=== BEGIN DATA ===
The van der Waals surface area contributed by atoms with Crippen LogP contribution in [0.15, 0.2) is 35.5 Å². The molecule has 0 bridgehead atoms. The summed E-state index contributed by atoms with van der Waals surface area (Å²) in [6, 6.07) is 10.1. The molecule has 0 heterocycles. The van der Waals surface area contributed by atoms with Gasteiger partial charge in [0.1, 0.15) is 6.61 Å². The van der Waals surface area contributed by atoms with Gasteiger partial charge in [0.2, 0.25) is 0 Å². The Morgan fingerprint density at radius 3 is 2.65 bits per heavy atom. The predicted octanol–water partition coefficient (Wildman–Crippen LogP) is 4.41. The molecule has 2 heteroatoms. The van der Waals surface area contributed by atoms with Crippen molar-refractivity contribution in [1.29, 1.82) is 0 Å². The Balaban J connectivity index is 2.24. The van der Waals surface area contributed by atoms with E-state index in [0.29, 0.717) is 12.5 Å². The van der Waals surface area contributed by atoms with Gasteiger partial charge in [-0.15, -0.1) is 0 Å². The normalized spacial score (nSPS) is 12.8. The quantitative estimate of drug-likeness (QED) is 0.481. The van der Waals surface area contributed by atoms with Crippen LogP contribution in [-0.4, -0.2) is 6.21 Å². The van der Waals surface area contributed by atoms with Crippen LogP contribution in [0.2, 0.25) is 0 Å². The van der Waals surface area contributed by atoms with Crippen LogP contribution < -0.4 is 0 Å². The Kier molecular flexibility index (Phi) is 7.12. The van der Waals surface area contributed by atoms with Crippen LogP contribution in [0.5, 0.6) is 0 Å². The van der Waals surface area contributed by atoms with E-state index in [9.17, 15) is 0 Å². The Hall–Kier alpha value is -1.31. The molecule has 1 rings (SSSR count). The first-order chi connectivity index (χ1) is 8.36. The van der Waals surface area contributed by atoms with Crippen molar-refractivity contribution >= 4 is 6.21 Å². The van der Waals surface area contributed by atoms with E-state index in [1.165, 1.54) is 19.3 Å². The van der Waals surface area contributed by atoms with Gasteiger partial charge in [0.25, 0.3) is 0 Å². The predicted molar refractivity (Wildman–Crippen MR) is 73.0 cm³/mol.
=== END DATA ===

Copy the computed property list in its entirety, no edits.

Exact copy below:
The van der Waals surface area contributed by atoms with Crippen LogP contribution in [0.15, 0.2) is 35.5 Å². The molecule has 0 bridgehead atoms. The summed E-state index contributed by atoms with van der Waals surface area (Å²) in [6, 6.07) is 10.1. The molecule has 0 heterocycles. The van der Waals surface area contributed by atoms with Gasteiger partial charge in [0.1, 0.15) is 6.61 Å². The van der Waals surface area contributed by atoms with Gasteiger partial charge in [0.2, 0.25) is 0 Å². The Morgan fingerprint density at radius 3 is 2.65 bits per heavy atom. The predicted octanol–water partition coefficient (Wildman–Crippen LogP) is 4.41. The molecule has 2 heteroatoms. The van der Waals surface area contributed by atoms with Crippen molar-refractivity contribution in [1.29, 1.82) is 0 Å². The Balaban J connectivity index is 2.24. The van der Waals surface area contributed by atoms with E-state index in [0.29, 0.717) is 12.5 Å². The van der Waals surface area contributed by atoms with Gasteiger partial charge in [-0.15, -0.1) is 0 Å². The normalized spacial score (nSPS) is 12.8. The quantitative estimate of drug-likeness (QED) is 0.481. The van der Waals surface area contributed by atoms with Crippen LogP contribution in [-0.4, -0.2) is 6.21 Å². The van der Waals surface area contributed by atoms with Crippen LogP contribution in [0.2, 0.25) is 0 Å². The van der Waals surface area contributed by atoms with Crippen LogP contribution < -0.4 is 0 Å². The Kier molecular flexibility index (Phi) is 7.12. The van der Waals surface area contributed by atoms with Crippen LogP contribution in [0.5, 0.6) is 0 Å². The van der Waals surface area contributed by atoms with E-state index in [9.17, 15) is 0 Å². The Hall–Kier alpha value is -1.31. The molecule has 1 rings (SSSR count). The first-order chi connectivity index (χ1) is 8.36. The van der Waals surface area contributed by atoms with Crippen molar-refractivity contribution >= 4 is 6.21 Å². The van der Waals surface area contributed by atoms with E-state index in [1.165, 1.54) is 19.3 Å². The van der Waals surface area contributed by atoms with Gasteiger partial charge in [0.25, 0.3) is 0 Å². The predicted molar refractivity (Wildman–Crippen MR) is 73.0 cm³/mol.